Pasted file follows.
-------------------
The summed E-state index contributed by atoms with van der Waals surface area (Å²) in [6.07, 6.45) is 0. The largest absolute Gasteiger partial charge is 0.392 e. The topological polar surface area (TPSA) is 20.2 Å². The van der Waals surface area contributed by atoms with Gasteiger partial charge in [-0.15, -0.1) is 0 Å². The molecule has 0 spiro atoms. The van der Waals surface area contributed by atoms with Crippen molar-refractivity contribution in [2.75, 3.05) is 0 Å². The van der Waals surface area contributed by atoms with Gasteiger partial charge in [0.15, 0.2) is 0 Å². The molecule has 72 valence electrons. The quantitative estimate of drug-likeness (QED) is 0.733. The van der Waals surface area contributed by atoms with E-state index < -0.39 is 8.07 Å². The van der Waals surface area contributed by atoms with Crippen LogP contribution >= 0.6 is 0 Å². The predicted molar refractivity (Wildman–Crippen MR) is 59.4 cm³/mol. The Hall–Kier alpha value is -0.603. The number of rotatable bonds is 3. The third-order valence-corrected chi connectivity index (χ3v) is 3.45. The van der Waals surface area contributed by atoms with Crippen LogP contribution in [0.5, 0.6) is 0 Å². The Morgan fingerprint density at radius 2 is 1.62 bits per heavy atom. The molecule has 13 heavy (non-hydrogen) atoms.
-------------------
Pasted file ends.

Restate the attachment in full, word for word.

The summed E-state index contributed by atoms with van der Waals surface area (Å²) in [6.07, 6.45) is 0. The largest absolute Gasteiger partial charge is 0.392 e. The topological polar surface area (TPSA) is 20.2 Å². The van der Waals surface area contributed by atoms with Gasteiger partial charge in [-0.15, -0.1) is 0 Å². The molecule has 0 spiro atoms. The van der Waals surface area contributed by atoms with Crippen molar-refractivity contribution in [2.75, 3.05) is 0 Å². The van der Waals surface area contributed by atoms with Gasteiger partial charge in [0.15, 0.2) is 0 Å². The molecule has 72 valence electrons. The quantitative estimate of drug-likeness (QED) is 0.733. The van der Waals surface area contributed by atoms with E-state index < -0.39 is 8.07 Å². The van der Waals surface area contributed by atoms with Crippen LogP contribution >= 0.6 is 0 Å². The predicted molar refractivity (Wildman–Crippen MR) is 59.4 cm³/mol. The Hall–Kier alpha value is -0.603. The number of rotatable bonds is 3. The third-order valence-corrected chi connectivity index (χ3v) is 3.45. The van der Waals surface area contributed by atoms with Crippen LogP contribution in [0.5, 0.6) is 0 Å². The Morgan fingerprint density at radius 2 is 1.62 bits per heavy atom. The molecule has 13 heavy (non-hydrogen) atoms.